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Andy Pattantyus: Give me your best and brightest

Right Here, Right Now

Posted: February 4, 2010 10:05 p.m.
Updated: February 5, 2010 4:55 a.m.
 

“Give me your tired, your poor, your huddled masses,”
      —Emma Lazarus in her poem inscribed in bronze at the base of the Statue of Liberty.


The AFL-CIO says the same, by advocating amnesty for 12 million illegal immigrants already in the United States. In a recent study, called “Gaming the System,” the AFL-CIO argues against the legal immigration path enabled by the H-1B visa program, claiming that it “steals jobs” from Americans.

I say, “Give me your best and brightest” instead of those who come here illegally to dishonestly obtain welfare and services, paid for by our honest taxpaying citizens and legal immigrants.

Let me reveal my biases and insight. I am the son of immigrant parents who came to the U.S. lawfully, respecting all the rules. I am a taxpaying and naturalized voting citizen, as are my parents. I am an engineer, as is my father.

We need legal immigrants who enter the U.S. from many countries on H-1B visa status. They have one thing in common: They are almost all scientists, technology specialists, engineers and mathematicians, known to the labor sector as STEMs.

With innovation grounded in technical excellence, the U.S. successfully competes with other countries. To compete, the U.S. needs the best engineers and scientists, who can be homegrown or  imported.

Because not enough are homegrown, the U.S. must import talent. According to Newsmax, the annual need for engineers is 114,000, while our universities produce about 70,000 — creating a shortage of 34,000.

This deficit is filled by legal immigrants, many who come to the U.S. on a student visa and obtain first employment with an H-1B visa. About 6 percent of U.S. undergraduates are engineering majors, compared with 12 percent in Europe and 40 percent in China.

The U.S. is simply not producing enough engineers and scientists.

The AFL-CIO argues that the H-1B visa program is politicized, and I agree with them. The AFL-CIO report also disputes the numbers, in terms of annual graduates versus open positions, but fails to mention the poor quality of many U.S. graduates.

As a former engineering manager tasked with hiring engineers, I can personally attest to the frustration of looking through 500 resumes to find the two or three excellent engineers. Mediocrity, however, is in abundant supply.

In engineering and science, fakers and posers need not apply. As consumers, we often experience malfunctioning systems, equipment and devices. Rightfully we blame the designers, because they did not do their job correctly.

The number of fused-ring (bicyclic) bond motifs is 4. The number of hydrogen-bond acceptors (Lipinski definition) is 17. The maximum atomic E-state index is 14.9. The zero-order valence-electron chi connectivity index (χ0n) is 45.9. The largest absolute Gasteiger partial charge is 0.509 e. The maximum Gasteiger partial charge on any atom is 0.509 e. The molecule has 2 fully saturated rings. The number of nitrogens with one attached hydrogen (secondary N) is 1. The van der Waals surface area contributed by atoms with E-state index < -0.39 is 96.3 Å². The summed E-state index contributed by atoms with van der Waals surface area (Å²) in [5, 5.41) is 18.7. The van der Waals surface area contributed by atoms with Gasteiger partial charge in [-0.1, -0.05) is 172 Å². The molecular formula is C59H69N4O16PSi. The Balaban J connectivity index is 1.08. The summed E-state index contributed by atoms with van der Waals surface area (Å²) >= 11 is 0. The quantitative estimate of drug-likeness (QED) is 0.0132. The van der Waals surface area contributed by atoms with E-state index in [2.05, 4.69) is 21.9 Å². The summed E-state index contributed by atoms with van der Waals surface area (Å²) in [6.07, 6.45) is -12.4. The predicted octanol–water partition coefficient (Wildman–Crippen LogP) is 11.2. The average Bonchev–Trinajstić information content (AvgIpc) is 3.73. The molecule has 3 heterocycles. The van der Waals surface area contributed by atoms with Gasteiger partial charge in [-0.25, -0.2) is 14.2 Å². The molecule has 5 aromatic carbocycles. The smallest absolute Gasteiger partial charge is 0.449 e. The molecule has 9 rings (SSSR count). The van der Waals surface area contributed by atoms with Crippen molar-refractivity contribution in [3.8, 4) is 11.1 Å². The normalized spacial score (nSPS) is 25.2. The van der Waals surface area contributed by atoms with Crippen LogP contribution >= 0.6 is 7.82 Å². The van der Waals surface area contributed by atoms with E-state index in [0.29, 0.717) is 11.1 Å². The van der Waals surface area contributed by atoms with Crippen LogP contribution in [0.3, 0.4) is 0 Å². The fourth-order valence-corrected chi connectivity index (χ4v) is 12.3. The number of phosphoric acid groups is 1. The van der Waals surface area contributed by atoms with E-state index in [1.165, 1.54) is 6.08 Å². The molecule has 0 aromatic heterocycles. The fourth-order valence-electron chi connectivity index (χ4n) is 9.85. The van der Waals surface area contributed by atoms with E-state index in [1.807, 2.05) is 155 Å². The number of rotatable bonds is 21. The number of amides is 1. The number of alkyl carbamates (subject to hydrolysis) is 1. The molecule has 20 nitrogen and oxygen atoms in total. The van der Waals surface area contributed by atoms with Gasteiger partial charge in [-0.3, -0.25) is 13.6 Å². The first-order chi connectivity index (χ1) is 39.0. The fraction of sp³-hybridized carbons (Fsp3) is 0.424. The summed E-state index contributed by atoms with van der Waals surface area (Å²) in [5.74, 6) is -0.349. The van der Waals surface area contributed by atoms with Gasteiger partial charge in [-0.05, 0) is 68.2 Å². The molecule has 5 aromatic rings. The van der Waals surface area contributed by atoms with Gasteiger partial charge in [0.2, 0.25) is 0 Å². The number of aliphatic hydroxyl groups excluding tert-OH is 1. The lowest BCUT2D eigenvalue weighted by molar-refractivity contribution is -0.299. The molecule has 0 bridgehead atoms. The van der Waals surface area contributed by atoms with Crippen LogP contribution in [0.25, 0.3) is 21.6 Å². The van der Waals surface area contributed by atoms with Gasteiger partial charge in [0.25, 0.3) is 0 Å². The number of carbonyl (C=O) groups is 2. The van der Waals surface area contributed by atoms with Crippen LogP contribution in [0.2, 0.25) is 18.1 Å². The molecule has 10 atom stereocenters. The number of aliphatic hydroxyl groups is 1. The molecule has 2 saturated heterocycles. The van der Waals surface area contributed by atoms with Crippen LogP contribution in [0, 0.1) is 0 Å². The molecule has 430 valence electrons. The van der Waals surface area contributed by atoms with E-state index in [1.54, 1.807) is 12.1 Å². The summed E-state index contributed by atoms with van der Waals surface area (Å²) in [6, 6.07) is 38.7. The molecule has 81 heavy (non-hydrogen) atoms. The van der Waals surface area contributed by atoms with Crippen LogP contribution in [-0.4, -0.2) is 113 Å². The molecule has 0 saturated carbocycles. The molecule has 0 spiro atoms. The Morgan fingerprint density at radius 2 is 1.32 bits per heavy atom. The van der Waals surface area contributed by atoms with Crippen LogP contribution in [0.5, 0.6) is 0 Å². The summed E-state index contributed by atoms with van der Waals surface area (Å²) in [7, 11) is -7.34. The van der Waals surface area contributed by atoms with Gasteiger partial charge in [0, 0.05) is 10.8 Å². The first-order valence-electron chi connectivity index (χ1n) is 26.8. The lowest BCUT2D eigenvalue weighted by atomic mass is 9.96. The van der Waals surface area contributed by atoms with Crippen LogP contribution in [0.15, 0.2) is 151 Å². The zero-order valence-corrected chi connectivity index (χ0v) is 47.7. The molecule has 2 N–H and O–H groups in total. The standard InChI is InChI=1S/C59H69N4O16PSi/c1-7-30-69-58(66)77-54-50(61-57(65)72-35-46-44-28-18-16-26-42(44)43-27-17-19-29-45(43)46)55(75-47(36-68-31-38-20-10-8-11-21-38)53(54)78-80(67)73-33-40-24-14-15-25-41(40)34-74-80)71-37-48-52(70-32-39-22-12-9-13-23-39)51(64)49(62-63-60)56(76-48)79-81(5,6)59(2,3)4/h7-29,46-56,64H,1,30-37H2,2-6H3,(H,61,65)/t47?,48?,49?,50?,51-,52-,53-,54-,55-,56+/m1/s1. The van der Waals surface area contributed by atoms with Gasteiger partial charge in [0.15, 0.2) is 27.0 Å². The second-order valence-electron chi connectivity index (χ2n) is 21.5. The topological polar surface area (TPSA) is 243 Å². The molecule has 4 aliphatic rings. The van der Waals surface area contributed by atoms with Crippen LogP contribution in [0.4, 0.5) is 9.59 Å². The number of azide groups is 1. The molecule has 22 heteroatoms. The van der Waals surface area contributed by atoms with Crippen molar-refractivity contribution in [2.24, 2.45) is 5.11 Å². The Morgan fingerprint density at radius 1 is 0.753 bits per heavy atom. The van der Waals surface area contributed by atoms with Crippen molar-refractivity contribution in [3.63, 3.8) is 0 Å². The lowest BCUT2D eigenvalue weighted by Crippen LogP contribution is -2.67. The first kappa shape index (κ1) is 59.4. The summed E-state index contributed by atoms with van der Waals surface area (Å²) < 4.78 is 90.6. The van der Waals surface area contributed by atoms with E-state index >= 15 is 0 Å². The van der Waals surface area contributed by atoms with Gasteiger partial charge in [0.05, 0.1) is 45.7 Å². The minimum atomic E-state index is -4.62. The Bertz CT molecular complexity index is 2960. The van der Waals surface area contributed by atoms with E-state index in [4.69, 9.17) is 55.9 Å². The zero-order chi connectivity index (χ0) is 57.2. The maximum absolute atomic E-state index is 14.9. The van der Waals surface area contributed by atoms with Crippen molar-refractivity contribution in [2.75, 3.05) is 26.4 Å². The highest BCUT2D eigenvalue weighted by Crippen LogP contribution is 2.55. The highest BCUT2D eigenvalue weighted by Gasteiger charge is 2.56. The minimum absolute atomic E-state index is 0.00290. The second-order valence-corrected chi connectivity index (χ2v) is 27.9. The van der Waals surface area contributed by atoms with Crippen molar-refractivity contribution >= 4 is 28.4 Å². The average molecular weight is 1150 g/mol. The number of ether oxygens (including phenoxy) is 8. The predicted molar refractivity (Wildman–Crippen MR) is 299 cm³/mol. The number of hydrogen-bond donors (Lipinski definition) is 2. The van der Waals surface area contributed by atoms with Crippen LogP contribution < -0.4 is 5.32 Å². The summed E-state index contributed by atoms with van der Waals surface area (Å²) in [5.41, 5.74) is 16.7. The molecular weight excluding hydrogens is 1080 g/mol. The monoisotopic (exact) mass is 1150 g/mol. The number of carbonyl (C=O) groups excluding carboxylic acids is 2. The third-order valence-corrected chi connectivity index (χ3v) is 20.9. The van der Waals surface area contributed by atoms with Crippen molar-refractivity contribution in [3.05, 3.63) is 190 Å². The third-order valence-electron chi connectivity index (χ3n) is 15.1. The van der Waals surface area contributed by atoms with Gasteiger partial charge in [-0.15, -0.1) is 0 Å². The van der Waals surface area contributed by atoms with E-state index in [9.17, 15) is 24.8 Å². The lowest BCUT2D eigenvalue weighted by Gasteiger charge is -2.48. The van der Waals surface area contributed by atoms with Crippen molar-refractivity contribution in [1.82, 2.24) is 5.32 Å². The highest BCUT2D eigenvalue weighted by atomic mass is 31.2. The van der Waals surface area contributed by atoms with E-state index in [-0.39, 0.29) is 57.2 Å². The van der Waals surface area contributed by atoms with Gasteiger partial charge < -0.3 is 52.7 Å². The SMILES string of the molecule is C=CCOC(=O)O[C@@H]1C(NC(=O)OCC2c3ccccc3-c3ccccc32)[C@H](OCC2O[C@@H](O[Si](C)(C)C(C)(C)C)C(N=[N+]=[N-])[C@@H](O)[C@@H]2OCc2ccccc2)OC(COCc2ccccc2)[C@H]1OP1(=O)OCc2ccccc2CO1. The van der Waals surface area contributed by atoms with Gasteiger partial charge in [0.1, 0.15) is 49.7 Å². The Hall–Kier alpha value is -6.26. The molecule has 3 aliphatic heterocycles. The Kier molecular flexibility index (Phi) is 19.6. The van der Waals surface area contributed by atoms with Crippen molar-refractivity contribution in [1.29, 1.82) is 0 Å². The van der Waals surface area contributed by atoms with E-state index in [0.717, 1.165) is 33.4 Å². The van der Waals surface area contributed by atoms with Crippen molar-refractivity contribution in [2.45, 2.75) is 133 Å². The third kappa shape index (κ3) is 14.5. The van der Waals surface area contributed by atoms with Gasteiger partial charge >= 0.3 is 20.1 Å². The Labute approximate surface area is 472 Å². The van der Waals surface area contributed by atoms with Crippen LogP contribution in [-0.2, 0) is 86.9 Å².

Engineers and scientists also design many mission-critical items which absolutely, positively must work faultlessly. Bridges and skyscrapers must remain standing after an earthquake or hurricane. Wings must remain attached to an airplane during turbulence. The steering mechanism on a car must still function after a pothole is hit.

When your own life is on the line, the matter is more than merely rhetorical or theoretical. As a consumer, I want the best in the business to do the design. I also don’t want any dishonest person working on these things. As with brain or heart surgery, I want only the best doing the job — people with integrity who will do the right thing even under difficult circumstances.

Understandably, companies that design bridges and airplanes have a minimum standard for their best technical people, who must master the underlying theories, do calculations and communicate effectively in English. The need is absolute, not relative.

If these companies cannot find enough qualified domestically educated people to fill the open positions, legal and properly skilled immigrant workers on H-1B visa status should fill the gap.

The honest, hardworking immigrants are successful because they know how to learn, communicate, take a measured risk and make it work. They had to correctly perform many steps in English to immigrate legally to the U.S. They did not shy away from the daunting path.

The AFL-CIO claims that the H-1B program is fraught with worker abuse and fraud, and I have no doubt this is true.

We should clean up the program, but fraud and abuse should not be the justification to shut down any measure that is so vital to the future of the U.S.

Andy Pattantyus lives and works in Santa Clarita and is the president of Strategic Modularity, Inc. His column reflects his own views and not necessarily those of The Signal. He can be reached at ipattant@gmail.com “Right Here, Right Now” runs Fridays in The Signal and rotates among several local Republican writers.

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